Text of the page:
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Dutch Architect Plans 3D Printed Building 74

Posted by samzenpus
from the that's-a-lot-of-toner dept.
ExRex writes "Dutch architecture studio Universe Architecture is planning to construct a house with a 3D printer for the first time. The Landscape House will be printed in sections using the giant D-Shape printer, which can produce sections of up to 6 x 9 meters using a mixture of sand and a binding agent. Architect Janjaap Ruijssenaars of Universe Architecture will collaborate with Italian inventor Enrico Dini, who developed the D-Shape printer, to build the house, which has a looping form based on a Möbius strip. 3D printing website as saying: 'It will be the first 3D printed building in the world. I hope it can be opened to the public when it's finished.' The team are working with mathematician and artist Rinus Roelofs to develop the house, which they estimate will take around 18 months to complete. The D-Shape printer will create hollow volumes that will be filled with fiber-reinforced concrete to give it strength. The volumes will then be joined together to create the house."
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Dutch Architect Plans 3D Printed Building

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  • Re:Seriously? (Score:5, Informative)

    by Sarten-X (1102295) on Sunday January 20, 2013 @12:54PM (#42639867) Homepage

    The architect doesn't build the building - he designs it. This architect has worked out the engineering and structural complications of making a usable modern building from what are effectively giant jigsaw puzzle pieces. Now someone else would have to acquire the materials, buy the land, and actually assemble the thing. Whoever's actually going to own the building will decide what to do with it. It might be an office, or maybe an art museum, or perhaps just "a garage or something", but it's not the architect's choice.

  • Re:Seriously? (Score:5, Informative)

    by Anonymous Coward on Sunday January 20, 2013 @01:32PM (#42640167)

    conversely, the structural engineer simplified the design to the most efficient shape possible - for structure. the client got a box with no windows. The MEP took that design and filled it with the necessary requirements. The client got a mechanical room in the middle of the space that took up 40% of the total volume. The landscape architect took one look at the building, and had it leveled to create a park. The civil engineer took the park and created a drainage pond and a highway overpass.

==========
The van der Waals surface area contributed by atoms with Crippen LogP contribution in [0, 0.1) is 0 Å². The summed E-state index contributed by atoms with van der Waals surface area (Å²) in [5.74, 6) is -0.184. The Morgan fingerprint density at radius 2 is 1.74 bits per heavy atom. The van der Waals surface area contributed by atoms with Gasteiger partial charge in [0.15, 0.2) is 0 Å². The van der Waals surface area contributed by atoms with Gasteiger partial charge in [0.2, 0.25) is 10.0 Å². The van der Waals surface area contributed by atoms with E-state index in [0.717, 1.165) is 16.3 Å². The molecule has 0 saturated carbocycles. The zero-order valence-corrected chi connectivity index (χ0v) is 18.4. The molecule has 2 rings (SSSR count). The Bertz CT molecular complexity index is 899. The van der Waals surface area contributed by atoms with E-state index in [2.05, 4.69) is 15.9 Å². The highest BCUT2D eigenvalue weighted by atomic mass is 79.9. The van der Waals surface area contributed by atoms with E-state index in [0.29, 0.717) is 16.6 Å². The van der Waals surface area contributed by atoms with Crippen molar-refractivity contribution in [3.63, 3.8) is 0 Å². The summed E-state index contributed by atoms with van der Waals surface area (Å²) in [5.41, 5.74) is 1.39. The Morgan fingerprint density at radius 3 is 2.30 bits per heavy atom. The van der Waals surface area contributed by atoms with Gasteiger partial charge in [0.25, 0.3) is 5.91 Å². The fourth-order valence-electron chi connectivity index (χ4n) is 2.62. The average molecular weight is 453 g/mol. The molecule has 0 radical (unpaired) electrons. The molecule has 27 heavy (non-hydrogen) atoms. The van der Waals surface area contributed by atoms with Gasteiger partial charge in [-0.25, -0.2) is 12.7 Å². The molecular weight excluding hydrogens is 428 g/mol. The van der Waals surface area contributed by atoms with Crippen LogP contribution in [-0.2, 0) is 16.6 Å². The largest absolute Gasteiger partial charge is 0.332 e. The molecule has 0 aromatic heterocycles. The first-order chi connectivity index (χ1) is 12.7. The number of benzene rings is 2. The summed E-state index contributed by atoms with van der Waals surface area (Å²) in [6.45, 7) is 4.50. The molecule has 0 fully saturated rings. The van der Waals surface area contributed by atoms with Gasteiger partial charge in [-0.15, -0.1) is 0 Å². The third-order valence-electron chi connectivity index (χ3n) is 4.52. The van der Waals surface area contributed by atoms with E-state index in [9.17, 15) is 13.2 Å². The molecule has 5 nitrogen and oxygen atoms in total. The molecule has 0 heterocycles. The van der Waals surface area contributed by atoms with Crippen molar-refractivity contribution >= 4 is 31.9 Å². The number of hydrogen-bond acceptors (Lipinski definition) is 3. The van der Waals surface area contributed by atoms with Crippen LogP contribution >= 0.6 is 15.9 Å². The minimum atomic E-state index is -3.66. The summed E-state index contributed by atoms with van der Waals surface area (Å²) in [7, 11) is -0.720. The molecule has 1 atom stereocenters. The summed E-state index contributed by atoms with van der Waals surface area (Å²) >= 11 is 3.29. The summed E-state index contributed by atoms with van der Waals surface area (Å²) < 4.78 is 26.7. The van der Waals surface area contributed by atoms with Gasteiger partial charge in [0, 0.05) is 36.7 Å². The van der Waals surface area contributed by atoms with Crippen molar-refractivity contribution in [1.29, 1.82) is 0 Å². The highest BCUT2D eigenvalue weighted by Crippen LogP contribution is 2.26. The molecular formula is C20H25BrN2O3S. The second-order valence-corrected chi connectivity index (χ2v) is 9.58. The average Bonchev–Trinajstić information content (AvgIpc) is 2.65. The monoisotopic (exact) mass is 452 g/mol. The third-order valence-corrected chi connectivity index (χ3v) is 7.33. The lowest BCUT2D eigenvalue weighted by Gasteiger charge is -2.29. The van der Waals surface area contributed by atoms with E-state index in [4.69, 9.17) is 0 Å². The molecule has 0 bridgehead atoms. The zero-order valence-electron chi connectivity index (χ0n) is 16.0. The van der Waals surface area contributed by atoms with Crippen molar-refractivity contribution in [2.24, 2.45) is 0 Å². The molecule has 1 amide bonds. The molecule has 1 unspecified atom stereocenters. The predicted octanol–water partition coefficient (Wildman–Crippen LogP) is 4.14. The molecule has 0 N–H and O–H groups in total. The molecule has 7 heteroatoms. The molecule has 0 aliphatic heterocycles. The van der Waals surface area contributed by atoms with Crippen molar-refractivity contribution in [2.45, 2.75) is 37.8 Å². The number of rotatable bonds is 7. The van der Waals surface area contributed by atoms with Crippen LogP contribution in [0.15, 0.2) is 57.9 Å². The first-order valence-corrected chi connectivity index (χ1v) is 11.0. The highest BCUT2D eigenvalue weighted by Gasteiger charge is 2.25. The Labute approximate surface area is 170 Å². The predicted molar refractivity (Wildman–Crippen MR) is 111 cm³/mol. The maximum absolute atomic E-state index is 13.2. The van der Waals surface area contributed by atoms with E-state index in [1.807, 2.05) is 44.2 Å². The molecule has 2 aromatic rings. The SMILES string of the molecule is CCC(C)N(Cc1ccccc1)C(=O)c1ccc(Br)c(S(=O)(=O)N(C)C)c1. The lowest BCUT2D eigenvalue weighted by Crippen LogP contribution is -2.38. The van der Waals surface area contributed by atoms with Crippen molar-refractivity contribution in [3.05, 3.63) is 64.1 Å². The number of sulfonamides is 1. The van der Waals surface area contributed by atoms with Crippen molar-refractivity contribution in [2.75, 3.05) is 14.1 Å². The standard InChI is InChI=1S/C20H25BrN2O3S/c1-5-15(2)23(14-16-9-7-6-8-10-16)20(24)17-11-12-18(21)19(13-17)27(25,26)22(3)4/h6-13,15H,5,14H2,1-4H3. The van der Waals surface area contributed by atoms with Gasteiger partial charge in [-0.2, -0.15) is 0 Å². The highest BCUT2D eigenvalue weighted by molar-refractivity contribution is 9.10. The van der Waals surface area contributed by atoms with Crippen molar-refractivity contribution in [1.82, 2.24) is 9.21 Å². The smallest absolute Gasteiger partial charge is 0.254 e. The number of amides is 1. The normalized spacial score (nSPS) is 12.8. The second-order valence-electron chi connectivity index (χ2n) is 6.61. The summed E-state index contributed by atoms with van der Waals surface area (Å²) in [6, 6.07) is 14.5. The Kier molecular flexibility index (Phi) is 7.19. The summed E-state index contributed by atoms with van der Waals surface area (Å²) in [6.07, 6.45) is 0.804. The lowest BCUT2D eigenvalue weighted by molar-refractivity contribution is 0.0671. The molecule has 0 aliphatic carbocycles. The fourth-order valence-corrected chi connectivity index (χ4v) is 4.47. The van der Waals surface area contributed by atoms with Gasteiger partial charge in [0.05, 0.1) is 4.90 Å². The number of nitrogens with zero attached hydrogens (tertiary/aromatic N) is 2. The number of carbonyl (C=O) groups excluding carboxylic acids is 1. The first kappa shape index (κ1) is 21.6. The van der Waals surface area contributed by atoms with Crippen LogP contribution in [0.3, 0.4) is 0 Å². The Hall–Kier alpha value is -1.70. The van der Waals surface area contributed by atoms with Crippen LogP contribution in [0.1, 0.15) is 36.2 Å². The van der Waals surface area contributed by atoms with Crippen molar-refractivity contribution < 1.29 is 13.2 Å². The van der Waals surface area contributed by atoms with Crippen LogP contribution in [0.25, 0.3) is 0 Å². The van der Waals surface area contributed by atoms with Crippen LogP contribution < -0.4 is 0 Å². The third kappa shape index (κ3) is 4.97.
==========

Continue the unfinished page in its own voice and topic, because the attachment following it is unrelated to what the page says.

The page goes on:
The architect then sat down with the client and said, "would you like someone to make these guys actually work well?" And then to the consultants, he said "would you like to make some money?"

    Architecture has changed from it's original stature as "The Master Builder." There's simply too much complexity in most buildings for any single trade to do everything on your own. Architects act similarly to movie directors these days. They may not write the script, they may not build the sets, they may not be the one behind each camera, but their ability to bring together all these elements is what makes the work sing as a whole.

    Full disclosure, I am a CS major turned architect. An architect is, admittedly, a jack of all trades, ace of none. But it's that diversity that helps us traverse so many fields.

Mystics always hope that science will some day overtake them. -- Booth Tarkington

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